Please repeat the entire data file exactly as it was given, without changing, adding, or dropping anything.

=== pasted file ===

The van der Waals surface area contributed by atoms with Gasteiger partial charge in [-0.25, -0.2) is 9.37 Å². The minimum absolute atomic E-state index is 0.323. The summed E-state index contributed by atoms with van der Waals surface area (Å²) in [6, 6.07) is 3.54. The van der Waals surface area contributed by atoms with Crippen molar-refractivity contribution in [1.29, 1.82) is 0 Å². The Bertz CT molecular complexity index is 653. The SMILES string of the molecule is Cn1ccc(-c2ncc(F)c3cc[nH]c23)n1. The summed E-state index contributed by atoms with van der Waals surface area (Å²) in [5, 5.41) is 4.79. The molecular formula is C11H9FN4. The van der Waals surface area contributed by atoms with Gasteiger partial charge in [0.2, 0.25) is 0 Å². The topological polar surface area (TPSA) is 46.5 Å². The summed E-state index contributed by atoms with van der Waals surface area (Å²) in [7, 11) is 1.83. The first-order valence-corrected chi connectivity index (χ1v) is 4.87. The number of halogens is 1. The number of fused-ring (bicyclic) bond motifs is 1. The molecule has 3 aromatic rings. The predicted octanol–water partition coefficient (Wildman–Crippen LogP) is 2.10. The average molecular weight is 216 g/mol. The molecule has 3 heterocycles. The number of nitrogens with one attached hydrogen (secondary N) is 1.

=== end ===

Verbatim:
The van der Waals surface area contributed by atoms with Gasteiger partial charge in [-0.25, -0.2) is 9.37 Å². The minimum absolute atomic E-state index is 0.323. The summed E-state index contributed by atoms with van der Waals surface area (Å²) in [6, 6.07) is 3.54. The van der Waals surface area contributed by atoms with Crippen molar-refractivity contribution in [1.29, 1.82) is 0 Å². The Bertz CT molecular complexity index is 653. The SMILES string of the molecule is Cn1ccc(-c2ncc(F)c3cc[nH]c23)n1. The summed E-state index contributed by atoms with van der Waals surface area (Å²) in [5, 5.41) is 4.79. The molecular formula is C11H9FN4. The van der Waals surface area contributed by atoms with Gasteiger partial charge in [0.2, 0.25) is 0 Å². The topological polar surface area (TPSA) is 46.5 Å². The summed E-state index contributed by atoms with van der Waals surface area (Å²) in [7, 11) is 1.83. The first-order valence-corrected chi connectivity index (χ1v) is 4.87. The number of halogens is 1. The number of fused-ring (bicyclic) bond motifs is 1. The molecule has 3 aromatic rings. The predicted octanol–water partition coefficient (Wildman–Crippen LogP) is 2.10. The average molecular weight is 216 g/mol. The molecule has 3 heterocycles. The number of nitrogens with one attached hydrogen (secondary N) is 1.